The Athenaeum At War, 1914-18 p.2

In 1914 unlike the Continental powers Britain did not have conscription and relied on voluntary enlistments to recruit is army which was small, 975,000 regulars, many dispersed in garrisons around the Empire, backed by an undervalued volunteer part time Territorial Force created in1908.  Britain’s main strength was seen in the Royal Navy which in 1914 could deploy eighteen of the new “Dreadnought” class of battleships.  These battleships were superior in speed, range and armaments to any others in the world.   The new ships were supported by a multitude of other vessels of varying age and effectiveness.

It was very soon realised that the land force must be greatly expanded to match those of the central Powers.  The aim of raising 100,000 volunteers was spurred on by Lord Kitchener and resulted in recruitment of the so-called Pals Battalions which were initiated at a parade at Knowsley Hall.  These units were designed to be recruited from amongst the young men of a specific town or occupation with the promise that they would served together under officers recruited from their home area.  The call was highly successful and six battalions of the King’s Regiment had been raised by this means by the end of 1914.  Something of the enthusiasm for military affairs is hinted at by the acquisition for the library  in January 1915 of a book giving the history of the Lancashire and Cheshire Regiments and their deeds of bravery (this can be found in the library in class 355).

The cap badge of the Liverpool Pals uses the crest and motto of the Earls of Derby.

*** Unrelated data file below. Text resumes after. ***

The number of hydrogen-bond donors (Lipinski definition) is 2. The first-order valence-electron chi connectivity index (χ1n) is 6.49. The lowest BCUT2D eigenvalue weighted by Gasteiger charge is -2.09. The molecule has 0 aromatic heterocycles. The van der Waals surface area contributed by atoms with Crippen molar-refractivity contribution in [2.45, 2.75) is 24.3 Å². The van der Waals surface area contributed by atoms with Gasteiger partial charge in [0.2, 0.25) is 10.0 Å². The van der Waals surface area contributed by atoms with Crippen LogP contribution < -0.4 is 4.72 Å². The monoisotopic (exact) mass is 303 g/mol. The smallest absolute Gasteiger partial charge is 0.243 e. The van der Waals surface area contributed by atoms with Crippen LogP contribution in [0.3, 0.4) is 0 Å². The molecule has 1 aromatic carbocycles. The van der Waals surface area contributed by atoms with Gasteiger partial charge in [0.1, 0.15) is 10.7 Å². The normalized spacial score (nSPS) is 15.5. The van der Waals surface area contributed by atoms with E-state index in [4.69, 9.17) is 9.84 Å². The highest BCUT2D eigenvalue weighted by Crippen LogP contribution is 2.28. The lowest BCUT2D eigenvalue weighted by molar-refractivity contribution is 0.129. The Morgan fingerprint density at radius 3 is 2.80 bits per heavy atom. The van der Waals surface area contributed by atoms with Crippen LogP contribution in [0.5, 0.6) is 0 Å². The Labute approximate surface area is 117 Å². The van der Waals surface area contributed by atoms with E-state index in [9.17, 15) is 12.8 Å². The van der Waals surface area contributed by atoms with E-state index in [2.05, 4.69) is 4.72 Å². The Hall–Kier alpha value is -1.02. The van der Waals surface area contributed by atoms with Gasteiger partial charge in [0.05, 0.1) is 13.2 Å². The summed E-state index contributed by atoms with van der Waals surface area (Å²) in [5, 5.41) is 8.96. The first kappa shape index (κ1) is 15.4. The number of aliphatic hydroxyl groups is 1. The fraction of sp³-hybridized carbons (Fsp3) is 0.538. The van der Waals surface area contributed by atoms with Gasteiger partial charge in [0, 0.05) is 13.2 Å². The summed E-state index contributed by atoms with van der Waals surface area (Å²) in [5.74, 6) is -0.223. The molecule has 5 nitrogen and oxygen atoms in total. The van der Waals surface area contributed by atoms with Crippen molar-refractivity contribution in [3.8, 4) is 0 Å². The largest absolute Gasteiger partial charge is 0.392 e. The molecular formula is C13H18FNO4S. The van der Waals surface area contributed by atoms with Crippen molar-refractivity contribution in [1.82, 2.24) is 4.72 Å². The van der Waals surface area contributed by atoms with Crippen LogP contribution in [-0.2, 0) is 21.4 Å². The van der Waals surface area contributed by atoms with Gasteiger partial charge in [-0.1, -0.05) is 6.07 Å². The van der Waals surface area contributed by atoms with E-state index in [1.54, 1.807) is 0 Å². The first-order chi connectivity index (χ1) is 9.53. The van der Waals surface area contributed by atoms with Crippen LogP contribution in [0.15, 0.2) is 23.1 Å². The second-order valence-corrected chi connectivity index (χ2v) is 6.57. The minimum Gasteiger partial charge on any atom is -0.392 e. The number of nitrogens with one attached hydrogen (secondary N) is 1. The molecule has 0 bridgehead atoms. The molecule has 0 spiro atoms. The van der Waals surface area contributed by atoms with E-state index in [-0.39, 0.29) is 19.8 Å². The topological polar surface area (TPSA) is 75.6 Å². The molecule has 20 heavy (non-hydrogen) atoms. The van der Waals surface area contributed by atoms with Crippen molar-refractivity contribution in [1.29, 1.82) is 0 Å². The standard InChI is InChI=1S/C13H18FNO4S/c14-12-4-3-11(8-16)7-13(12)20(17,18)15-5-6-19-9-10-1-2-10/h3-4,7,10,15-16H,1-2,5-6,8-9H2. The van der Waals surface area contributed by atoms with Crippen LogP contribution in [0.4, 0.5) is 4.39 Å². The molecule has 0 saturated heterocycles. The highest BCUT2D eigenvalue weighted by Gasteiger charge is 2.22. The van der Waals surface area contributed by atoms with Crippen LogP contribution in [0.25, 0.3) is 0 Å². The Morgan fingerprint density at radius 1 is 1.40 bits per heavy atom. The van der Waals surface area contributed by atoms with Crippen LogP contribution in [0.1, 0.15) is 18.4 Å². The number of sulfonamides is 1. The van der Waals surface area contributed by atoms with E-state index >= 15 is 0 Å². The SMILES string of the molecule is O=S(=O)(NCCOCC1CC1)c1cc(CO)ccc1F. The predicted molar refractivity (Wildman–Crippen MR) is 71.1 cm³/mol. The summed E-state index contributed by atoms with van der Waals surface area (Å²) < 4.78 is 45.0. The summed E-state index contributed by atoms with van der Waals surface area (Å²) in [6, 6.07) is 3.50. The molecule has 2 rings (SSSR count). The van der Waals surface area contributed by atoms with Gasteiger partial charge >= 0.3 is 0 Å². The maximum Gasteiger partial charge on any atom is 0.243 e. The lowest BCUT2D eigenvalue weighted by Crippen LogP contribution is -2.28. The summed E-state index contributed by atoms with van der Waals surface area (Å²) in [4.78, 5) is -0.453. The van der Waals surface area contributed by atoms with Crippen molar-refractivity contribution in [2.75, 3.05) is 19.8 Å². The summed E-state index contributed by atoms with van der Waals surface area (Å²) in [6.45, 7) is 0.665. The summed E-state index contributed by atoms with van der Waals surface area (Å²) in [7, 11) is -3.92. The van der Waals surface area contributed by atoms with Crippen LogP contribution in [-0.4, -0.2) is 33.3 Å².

The age profile of the Athenaeum then was drawn from persons of middle age and above ensured that few Proprietors were actually involved on the front line and it is noticeable that most of casualties recorded in the Minute Book were sons and younger relatives of the Proprietors , though in January of 1916 it was noted that 38 members were on active service.  It is probable that not all were on front line duties but filling training and administrative roles at home and abroad.   To support those who had enlisted it was proposed that the subscriptions of members on active service should be suspended (27 January 1915) and resolved at the AGM of that year, though it seems few members took advantage of this concession, though several did allocate the temporary use of their share to relatives, one of the first to do this was Mr G.O.T. Simpson who, in February 1915 authorised his father to make temporary use of his share.

The sorry tale of lives cut short begins in March 1915 when the President had to write to Sir James Barr expressing sympathy on the loss of his son.[1]  The following month R. Stewart Brown, the distinguished historian and antiquarian, resigned his membership on being commissioned in the Duke of Lancaster’s Yeomanry.  This volunteer regiment had been raised in Manchester and was sent to France in April 1915 while other squadrons served in Egypt and Palestine.